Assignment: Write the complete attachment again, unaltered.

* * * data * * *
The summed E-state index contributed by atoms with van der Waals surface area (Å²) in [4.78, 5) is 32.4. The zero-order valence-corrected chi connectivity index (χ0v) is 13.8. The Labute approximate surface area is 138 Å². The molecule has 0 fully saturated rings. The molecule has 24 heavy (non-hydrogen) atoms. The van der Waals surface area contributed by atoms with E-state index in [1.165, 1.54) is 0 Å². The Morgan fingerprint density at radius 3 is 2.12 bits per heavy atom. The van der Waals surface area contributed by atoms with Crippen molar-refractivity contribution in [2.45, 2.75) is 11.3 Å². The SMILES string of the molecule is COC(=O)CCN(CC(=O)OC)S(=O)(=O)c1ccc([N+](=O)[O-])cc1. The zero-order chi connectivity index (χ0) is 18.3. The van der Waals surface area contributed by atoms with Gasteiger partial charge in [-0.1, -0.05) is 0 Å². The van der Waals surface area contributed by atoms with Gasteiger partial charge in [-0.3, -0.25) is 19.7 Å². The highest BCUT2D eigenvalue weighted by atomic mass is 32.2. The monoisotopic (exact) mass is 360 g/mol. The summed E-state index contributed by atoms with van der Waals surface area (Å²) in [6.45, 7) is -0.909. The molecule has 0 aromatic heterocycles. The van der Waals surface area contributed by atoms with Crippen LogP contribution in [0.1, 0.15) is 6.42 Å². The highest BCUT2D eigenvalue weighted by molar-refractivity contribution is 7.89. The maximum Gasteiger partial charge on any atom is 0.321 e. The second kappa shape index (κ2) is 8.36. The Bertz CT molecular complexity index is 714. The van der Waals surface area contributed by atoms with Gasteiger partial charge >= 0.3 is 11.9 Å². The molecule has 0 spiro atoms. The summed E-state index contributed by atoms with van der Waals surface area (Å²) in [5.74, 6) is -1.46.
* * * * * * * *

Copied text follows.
The summed E-state index contributed by atoms with van der Waals surface area (Å²) in [4.78, 5) is 32.4. The zero-order valence-corrected chi connectivity index (χ0v) is 13.8. The Labute approximate surface area is 138 Å². The molecule has 0 fully saturated rings. The molecule has 24 heavy (non-hydrogen) atoms. The van der Waals surface area contributed by atoms with E-state index in [1.165, 1.54) is 0 Å². The Morgan fingerprint density at radius 3 is 2.12 bits per heavy atom. The van der Waals surface area contributed by atoms with Crippen molar-refractivity contribution in [2.45, 2.75) is 11.3 Å². The SMILES string of the molecule is COC(=O)CCN(CC(=O)OC)S(=O)(=O)c1ccc([N+](=O)[O-])cc1. The zero-order chi connectivity index (χ0) is 18.3. The van der Waals surface area contributed by atoms with Gasteiger partial charge in [-0.1, -0.05) is 0 Å². The van der Waals surface area contributed by atoms with Gasteiger partial charge in [-0.3, -0.25) is 19.7 Å². The highest BCUT2D eigenvalue weighted by atomic mass is 32.2. The monoisotopic (exact) mass is 360 g/mol. The summed E-state index contributed by atoms with van der Waals surface area (Å²) in [6.45, 7) is -0.909. The molecule has 0 aromatic heterocycles. The van der Waals surface area contributed by atoms with Crippen LogP contribution in [0.1, 0.15) is 6.42 Å². The highest BCUT2D eigenvalue weighted by molar-refractivity contribution is 7.89. The maximum Gasteiger partial charge on any atom is 0.321 e. The second kappa shape index (κ2) is 8.36. The Bertz CT molecular complexity index is 714. The van der Waals surface area contributed by atoms with Gasteiger partial charge >= 0.3 is 11.9 Å². The molecule has 0 spiro atoms. The summed E-state index contributed by atoms with van der Waals surface area (Å²) in [5.74, 6) is -1.46.